I searched for a very long time for any prior art or math of any kind before tackling the water version of this. All I can say is that my mental projector shows me air pressure resisting initial radial compression causing drag and an outwards traveling pressure wave. As that slightly pressurized air passes the mid-point of the... give me a sec... prolate spheroid, most of the force used to spread that air is then recaptured as the pressure equalizes behind the craft minus however much of the pressure wave escaped before reaching that mid-way point.   

       What I'd really like to see is if enough solar hot air could be used in place of a lifting gas, and whether that same lift could be attained by the use of UV light from the craft itself.
If we could make dirigibles Efficient and profitable without the use of flammable or irreplaceable gasses then we could revive Zeppelin travel.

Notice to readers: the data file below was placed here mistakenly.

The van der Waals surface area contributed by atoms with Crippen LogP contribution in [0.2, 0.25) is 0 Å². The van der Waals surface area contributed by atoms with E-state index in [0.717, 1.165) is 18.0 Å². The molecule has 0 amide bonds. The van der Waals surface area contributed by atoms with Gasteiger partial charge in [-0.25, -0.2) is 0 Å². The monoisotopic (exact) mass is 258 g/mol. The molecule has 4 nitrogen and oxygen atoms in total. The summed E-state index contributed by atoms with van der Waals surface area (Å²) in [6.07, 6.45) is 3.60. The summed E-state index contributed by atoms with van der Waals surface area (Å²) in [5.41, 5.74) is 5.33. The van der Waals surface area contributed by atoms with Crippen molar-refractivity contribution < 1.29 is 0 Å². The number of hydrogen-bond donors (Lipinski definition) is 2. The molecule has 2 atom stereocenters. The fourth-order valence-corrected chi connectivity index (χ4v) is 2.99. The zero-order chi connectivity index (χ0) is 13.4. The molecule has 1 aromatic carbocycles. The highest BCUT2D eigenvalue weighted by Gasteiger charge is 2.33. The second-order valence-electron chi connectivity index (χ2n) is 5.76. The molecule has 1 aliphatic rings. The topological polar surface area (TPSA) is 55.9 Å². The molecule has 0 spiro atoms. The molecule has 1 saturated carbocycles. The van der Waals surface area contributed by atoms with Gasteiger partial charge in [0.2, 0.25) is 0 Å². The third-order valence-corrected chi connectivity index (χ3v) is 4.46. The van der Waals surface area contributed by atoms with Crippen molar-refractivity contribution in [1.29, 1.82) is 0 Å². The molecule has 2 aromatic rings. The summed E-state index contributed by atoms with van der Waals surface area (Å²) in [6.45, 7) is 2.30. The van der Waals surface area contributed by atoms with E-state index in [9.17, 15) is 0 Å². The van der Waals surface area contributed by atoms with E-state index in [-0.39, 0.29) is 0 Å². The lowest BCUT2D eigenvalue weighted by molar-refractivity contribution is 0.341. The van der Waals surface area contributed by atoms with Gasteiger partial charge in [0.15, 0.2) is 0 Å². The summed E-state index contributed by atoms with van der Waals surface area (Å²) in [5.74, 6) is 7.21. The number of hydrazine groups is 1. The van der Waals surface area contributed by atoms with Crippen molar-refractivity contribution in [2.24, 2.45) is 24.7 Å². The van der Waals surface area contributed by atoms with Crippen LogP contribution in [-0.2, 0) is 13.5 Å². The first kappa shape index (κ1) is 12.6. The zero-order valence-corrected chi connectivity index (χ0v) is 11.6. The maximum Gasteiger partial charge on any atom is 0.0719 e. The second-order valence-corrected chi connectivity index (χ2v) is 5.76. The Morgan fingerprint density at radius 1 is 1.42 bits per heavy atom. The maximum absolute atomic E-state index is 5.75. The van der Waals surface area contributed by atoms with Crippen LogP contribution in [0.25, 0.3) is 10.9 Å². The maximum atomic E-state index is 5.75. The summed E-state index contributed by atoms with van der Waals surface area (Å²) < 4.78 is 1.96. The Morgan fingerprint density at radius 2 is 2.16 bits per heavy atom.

//A fluid is a fluid is a fluid//
Hmm... but a compressible fluid (air) is NOT an incompressible fluid (water).
//solar hot air//
I've never understood (modern) hot air balloons. Shirley there's a better (safer, more efficient) way to heat the air in the envelope than an open flame? They have the big burners and then complain when things catch fire and explode.
neutrinos_shadow, Jul 29 2019
  

       I remember the Hullaballoon
sninctown, Jul 30 2019
  

       // but a compressible fluid (air) is NOT an incompressible fluid (water).//